The variation with latitude is sometimes indicated by multiple bar scales as shown below and, for example, on a Finnish school atlas. The interpretation of such bar scales is non-trivial. See the discussion on distance formulae below.
The area scale factor is the product of the parallel and meridian scales hk = sec2φ. For Greenland, taking 73° as a median latitude, hk = 11.7. For Australia, taking 25° as a median latitude, hk = 1.2. For Great Britain, taking 55° as a median latitude, hk = 3.04.
The classic way of showing the distortion inherent in a projection is to use Tissot's indicatrix. Nicolas Tissot noted that the scale factors at a point on a map projection, specified by the numbers h and k, define an ellipse at that point. For cylindrical projections, the axes of the ellipse are aligned to the meridians and parallels. = k, so the ellipses degenerate into circles with radius proportional to the value of the scale factor for that latitude. These circles are rendered on the projected map with extreme variation in size, indicative of Mercator's scale variations.For the Mercator projection, h
One measure of a map's accuracy is a comparison of the length of corresponding line elements on the map and globe. Therefore, by construction, the Mercator projection is perfectly accurate, k = 1, along the equator and nowhere else. At a latitude of ±25° the value of sec φ is about 1.1 and therefore the projection may be deemed accurate to within 10% in a strip of width 50° centred on the equator. Narrower strips are better: sec 8° = 1.01, so a strip of width 16° (centred on the equator) is accurate to within 1% or 1 part in 100. Similarly sec 2.56° = 1.001, so a strip of width 5.12° (centred on the equator) is accurate to within 0.1% or 1 part in 1,000. Therefore, the Mercator projection is adequate for mapping countries close to the equator.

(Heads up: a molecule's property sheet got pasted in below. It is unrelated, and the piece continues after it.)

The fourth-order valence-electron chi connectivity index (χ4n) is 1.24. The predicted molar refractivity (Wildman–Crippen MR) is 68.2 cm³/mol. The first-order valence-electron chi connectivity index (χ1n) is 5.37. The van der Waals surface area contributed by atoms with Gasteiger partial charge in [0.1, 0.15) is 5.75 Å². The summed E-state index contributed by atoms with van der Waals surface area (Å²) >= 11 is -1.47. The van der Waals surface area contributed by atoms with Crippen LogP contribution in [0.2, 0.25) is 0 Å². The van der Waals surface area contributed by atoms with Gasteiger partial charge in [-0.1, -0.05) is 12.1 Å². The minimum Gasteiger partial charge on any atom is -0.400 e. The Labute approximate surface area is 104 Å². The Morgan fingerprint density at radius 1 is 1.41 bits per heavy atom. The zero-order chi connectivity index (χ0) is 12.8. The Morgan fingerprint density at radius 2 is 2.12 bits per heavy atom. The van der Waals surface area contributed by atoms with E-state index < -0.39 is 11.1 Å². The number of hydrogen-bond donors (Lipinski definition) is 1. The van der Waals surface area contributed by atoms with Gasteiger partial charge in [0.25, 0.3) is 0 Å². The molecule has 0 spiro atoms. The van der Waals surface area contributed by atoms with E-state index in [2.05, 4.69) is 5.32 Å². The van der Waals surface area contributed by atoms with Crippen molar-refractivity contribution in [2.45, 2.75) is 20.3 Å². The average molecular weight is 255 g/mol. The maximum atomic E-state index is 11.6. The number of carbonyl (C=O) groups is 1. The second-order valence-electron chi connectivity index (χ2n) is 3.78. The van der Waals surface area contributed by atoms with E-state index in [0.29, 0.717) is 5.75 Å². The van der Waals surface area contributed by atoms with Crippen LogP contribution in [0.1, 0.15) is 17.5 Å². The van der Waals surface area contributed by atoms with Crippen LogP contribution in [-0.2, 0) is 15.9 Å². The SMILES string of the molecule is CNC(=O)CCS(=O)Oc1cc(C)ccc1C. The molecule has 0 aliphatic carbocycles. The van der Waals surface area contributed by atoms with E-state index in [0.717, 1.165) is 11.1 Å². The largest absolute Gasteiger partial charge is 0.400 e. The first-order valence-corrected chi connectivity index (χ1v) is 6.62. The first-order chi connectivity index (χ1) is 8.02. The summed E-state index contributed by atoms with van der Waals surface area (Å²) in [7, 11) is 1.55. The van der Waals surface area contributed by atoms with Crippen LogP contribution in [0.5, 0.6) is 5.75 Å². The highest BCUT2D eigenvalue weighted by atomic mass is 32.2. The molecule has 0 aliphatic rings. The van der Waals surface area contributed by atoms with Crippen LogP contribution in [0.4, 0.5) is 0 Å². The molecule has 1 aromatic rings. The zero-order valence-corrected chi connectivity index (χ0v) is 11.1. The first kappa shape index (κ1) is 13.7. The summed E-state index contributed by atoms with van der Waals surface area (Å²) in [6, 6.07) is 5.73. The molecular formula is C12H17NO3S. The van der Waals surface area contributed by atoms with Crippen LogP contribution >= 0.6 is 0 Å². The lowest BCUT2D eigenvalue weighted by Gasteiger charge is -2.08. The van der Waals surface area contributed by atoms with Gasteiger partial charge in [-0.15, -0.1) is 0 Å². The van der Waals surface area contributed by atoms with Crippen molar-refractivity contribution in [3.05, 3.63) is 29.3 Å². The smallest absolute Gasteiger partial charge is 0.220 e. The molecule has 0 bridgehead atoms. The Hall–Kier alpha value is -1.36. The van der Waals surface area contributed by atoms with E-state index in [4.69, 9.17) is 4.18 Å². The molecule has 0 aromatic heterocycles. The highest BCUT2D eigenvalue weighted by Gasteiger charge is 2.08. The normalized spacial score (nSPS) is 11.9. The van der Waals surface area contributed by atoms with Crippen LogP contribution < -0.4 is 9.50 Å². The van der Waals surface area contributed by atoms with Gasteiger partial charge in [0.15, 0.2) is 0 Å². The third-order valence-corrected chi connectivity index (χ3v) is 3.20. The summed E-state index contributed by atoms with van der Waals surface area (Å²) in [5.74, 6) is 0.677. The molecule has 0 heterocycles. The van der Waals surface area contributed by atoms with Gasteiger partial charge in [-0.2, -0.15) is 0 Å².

In a secant (in the sense of cutting) Mercator projection the globe is projected to a cylinder which cuts the sphere at two parallels with latitudes ±φ1. The scale is now true at these latitudes whereas parallels between these latitudes are contracted by the projection and their scale factor must be less than one. The result is that deviation of the scale from unity is reduced over a wider range of latitudes.
An example of such a projection is
The scale on the equator is 0.99; the scale is k = 1 at a latitude of approximately ±8° (the value of φ1); the scale is k = 1.01 at a latitude of approximately ±11.4°. Therefore, the projection has an accuracy of 1%, over a wider strip of 22° compared with the 16° of the normal (tangent) projection. This is a standard technique of extending the region over which a map projection has a given accuracy.
When the Earth is modelled by a spheroid (ellipsoid of revolution) the Mercator projection must be modified if it is to remain conformal. The transformation equations and scale factor for the non-secant version are